HomeInternational Rice Research Notesvol. 30 no. 1 (2005)

The Njavara collection: a composite but distinct gene pool

A Sreejayan | P. Nair | G. Thomas | V.r. Kumar | L. Kumari

Discipline: Biology



In India, the ancient books Charakasamhitha and Susruthasamhitha, which embody the principles of Ayurveda (traditional health care system), describe the medicinal properties of a rice strain called "Sashtika." It is believed that "Njavara," a medicinal rice strain from Kerala State, India, is a Sashtika. Njavara grains are used for a variety of purposes-as base material for njavarakizhi, an acclaimed ayurvedic treatment for rheumatic complaints; as a supplementary diet for the underweight; and as a health drink. The medicinal and nutritive properties of Njavara have recently received wide recognition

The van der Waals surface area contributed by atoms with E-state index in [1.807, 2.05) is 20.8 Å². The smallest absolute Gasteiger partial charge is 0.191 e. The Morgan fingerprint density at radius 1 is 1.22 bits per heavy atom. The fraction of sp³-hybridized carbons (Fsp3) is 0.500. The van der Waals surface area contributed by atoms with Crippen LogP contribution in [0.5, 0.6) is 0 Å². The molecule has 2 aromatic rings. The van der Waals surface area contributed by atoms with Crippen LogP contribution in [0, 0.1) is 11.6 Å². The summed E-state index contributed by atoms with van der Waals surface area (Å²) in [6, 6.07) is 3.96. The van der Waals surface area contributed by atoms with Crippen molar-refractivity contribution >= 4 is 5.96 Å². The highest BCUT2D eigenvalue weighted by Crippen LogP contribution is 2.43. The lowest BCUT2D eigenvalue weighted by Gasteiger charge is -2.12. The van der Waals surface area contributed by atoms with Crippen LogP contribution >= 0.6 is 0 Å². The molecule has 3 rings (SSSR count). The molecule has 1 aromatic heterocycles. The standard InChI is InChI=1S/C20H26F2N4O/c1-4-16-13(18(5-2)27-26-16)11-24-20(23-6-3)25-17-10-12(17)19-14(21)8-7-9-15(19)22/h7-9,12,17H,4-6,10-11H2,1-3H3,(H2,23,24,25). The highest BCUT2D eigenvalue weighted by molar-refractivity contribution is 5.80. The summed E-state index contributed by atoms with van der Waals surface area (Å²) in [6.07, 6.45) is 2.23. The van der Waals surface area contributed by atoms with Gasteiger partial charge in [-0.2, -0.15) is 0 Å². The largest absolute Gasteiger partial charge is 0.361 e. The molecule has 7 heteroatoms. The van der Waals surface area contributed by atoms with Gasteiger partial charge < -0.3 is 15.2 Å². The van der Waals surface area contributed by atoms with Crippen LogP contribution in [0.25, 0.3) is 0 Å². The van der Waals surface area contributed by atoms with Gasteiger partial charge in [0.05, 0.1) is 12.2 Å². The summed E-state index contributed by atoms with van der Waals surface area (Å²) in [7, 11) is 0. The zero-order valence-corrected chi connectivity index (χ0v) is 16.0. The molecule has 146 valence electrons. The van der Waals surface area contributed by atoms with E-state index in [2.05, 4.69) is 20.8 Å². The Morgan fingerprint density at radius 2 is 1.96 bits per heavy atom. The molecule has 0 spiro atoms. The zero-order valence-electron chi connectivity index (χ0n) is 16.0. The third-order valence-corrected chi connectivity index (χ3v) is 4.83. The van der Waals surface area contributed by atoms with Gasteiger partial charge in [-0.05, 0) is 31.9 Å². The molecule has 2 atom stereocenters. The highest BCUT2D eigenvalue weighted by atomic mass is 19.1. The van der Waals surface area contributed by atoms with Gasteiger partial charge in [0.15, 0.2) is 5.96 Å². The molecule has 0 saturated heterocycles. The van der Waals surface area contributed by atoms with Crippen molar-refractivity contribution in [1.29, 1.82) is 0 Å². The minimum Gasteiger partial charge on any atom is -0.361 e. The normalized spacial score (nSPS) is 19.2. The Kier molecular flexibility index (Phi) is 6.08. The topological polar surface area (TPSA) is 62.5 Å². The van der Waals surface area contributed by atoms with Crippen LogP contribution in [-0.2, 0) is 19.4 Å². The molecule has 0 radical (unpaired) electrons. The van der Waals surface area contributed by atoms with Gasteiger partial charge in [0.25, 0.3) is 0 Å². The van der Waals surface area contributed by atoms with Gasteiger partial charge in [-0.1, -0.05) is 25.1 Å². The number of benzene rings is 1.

and have caught the eye of the corporate sector. However, apart from sporadic reports on the agronomic evaluation of Njavara (Menon and Potty 1998), no information on its genetic structure is available. Here, we report the molecular marker-assisted characterization of Njavara germplasm, which we earlier collected and evaluated morphologically (Sreejayan et al 2003).

Genomic DNA isolated from five individuals each from 28 collections was subjected to random amplified polymorphic DNA analysis using a selected set of nine primers to assess intracollection heterogeneity. A total of 40 distinct electromorphs were selected. The genetic relationships between the electromorphs were examined, along with six other rice varieties, using 1,106 amplified fragment length polymorphism (AFLP) markers generated by 12 primer combinations. A representative AFLP profile is given in Figure 1. With a few exceptions, the Njavara collections were clustered according to three morphotypes identified earlier: tall yellow, dwarf yellow, and dwarf black (Sreejayan et al 2003). The other varieties formed a group distant from Njavara (Fig. 2).